So, Democrats are hinting to President Donald Trump, want a new FBI director? Then agree to an independent investigation of your campaign’s possible ties to Russia.
Democrats control only 48 Senate seats, meaning they need to pull three Republicans over to their side. The bipartisan angst over the abrupt firing of James Comey on Tuesday could give them the leverage they badly need.
They want a special prosecutor, or perhaps a special panel, to investigate allegations of Russian interference in the 2016 election. Republican leaders oppose an independent probe, but some GOP senators are sympathetic.
Sens. Mark Warner, D-Va., and Kirsten Gillibrand, D-N.Y., say they will not vote for a new FBI director unless Deputy Attorney General Rod Rosenstein appoints a special prosecutor to investigate Russia’s influence on last year’s presidential election.
Rosentein could get a chance to make his case. In an initial concession from Republicans, Senate Democratic leader Chuck Schumer of New York said Thursday that Senate Majority Leader Mitch McConnell, R-Ky., had invited Rosenstein to brief all 100 senators next week. Nothing has been formally scheduled.
Sen. Richard Blumenthal, D-Conn., had another idea, hoping enough Republicans could be persuaded to consider funding the Justice Department only if it agreed to a special prosecutor. The department’s funding is part of one of a dozen appropriations bills Congress must pass before the start of the next fiscal year Oct. 1.
“If we put down our foot, if there were sufficient support, we could bring pressure to bear in a variety of ways,” Blumenthal said.
They’re trying aggressively to convince Republicans to help apply pressure. Sen. Chris Murphy, D-Conn., said Thursday that he’d been “talking to my Republican friends, yesterday and today.”
Democrats could also remind Republicans they’d like certain favorites to be considered as future FBI directors. Federal appellate court Judge Merrick Garland’s name surfaced at the Capitol on Thursday, thanks to conservative Sen. Mike Lee, R-Utah. Garland was former President Barack Obama’s nominee to the Supreme Court following the death of Justice Antonin Scalia, but Republican leaders blocked any Senate hearing or a vote.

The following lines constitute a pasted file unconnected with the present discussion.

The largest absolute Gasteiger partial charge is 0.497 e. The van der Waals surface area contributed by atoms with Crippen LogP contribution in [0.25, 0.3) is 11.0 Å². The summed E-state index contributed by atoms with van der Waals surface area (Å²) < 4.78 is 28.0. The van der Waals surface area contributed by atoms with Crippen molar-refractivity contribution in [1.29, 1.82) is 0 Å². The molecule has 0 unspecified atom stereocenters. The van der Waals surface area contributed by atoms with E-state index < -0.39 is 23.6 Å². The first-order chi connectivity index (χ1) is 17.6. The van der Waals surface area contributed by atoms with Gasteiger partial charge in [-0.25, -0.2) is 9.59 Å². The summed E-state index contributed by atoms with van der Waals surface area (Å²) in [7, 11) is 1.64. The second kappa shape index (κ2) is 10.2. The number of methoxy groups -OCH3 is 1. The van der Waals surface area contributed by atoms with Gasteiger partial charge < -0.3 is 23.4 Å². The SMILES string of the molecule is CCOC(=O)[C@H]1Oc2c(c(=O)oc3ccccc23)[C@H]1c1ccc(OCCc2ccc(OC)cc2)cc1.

“That’s a great suggestion,” said Sen. Joe Manchin, D-W.Va. “We’ll see where it goes.”
Democrats might be less enthusiastic about two other names that were the subject of informal talk Thursday on Capitol Hill: Republican Rep. Trey Gowdy of South Carolina and former Republican Sen. Kelly Ayotte of New Hampshire.
Gowdy is best known for leading the hearings into the 2012 terrorist attack on the U.S. consulate in Benghazi, Libya, that killed four Americans. Ayotte, the New Hampshire attorney general from 2004 to 2009, lost her Senate re-election bid last year.
Democrats are focused on a handful of Republicans who have broken ranks on key votes since the Comey firing. And of the nine Republican senators facing re-election, Sens. Jeff Flake of Arizona and Dean Heller of Nevada are considered vulnerable.
Sens. John McCain of Arizona, Susan Collins of Maine and Lindsey Graham of South Carolina opposed moving forward with a repeal of the Obama administration’s rules on methane emissions from oil and gas drilling Wednesday, causing a rare defeat for McConnell on a routine procedural vote.
Thursday, McCain and Sens. Ben Sasse of Nebraska and Cory Gardner of Colorado voted against Trump’s nominee for U.S. trade representative. The Senate still confirmed Robert Lighthizer by 82-14. Sasse has been a persistent critic of Trump. Democrat Hillary Clinton won Colorado last year.
Several Republicans have expressed concerns about the timing and manner in which Trump fired Comey.
“He has an absolute right to fire the FBI director for any reason,” Graham said Thursday of the president. “The problem is the inconsistent reasons being offered.”
Graham, though, doesn’t see a need for a special prosecutor and said the FBI should be allowed to continue its investigation “wherever it needs to go.”
While McCain has said he favors creating a special committee to investigate Russian interference in the election, no Republican has yet endorsed the special prosecutor Democrats want.
A swift movement in public opinion could change that, Democrats say.
Trump’s popularity was slipping even before he fired Comey. A nonpartisan Quinnipiac University survey taken last week put the president’s approval rating at 36 percent, down from 40 percent in April.
“I think there is growing outrage and an outcry that will be heard by our Republican colleagues as they are by Democrats,” Blumenthal said. “I think we’re going to hear it, and it will change minds.”
Donovan Harrell contributed to this article.